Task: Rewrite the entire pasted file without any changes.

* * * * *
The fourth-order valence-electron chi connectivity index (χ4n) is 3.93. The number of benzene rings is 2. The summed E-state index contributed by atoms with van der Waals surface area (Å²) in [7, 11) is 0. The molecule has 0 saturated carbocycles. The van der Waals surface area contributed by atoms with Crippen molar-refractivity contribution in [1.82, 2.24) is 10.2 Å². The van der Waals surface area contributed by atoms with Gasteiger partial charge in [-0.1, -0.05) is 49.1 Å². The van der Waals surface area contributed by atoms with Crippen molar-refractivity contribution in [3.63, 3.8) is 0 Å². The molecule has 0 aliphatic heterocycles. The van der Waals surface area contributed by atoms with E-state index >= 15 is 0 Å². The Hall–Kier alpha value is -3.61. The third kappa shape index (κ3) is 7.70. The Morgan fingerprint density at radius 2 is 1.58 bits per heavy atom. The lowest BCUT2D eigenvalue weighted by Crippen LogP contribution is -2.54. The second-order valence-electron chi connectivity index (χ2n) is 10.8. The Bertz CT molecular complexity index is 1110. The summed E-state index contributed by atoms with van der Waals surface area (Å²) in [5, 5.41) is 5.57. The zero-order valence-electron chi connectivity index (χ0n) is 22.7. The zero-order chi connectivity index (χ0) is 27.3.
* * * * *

The fourth-order valence-electron chi connectivity index (χ4n) is 3.93. The number of benzene rings is 2. The summed E-state index contributed by atoms with van der Waals surface area (Å²) in [7, 11) is 0. The molecule has 0 saturated carbocycles. The van der Waals surface area contributed by atoms with Crippen molar-refractivity contribution in [1.82, 2.24) is 10.2 Å². The van der Waals surface area contributed by atoms with Gasteiger partial charge in [-0.1, -0.05) is 49.1 Å². The van der Waals surface area contributed by atoms with Crippen molar-refractivity contribution in [3.63, 3.8) is 0 Å². The molecule has 0 aliphatic heterocycles. The van der Waals surface area contributed by atoms with E-state index >= 15 is 0 Å². The Hall–Kier alpha value is -3.61. The third kappa shape index (κ3) is 7.70. The Morgan fingerprint density at radius 2 is 1.58 bits per heavy atom. The lowest BCUT2D eigenvalue weighted by Crippen LogP contribution is -2.54. The second-order valence-electron chi connectivity index (χ2n) is 10.8. The Bertz CT molecular complexity index is 1110. The summed E-state index contributed by atoms with van der Waals surface area (Å²) in [5, 5.41) is 5.57. The zero-order valence-electron chi connectivity index (χ0n) is 22.7. The zero-order chi connectivity index (χ0) is 27.3.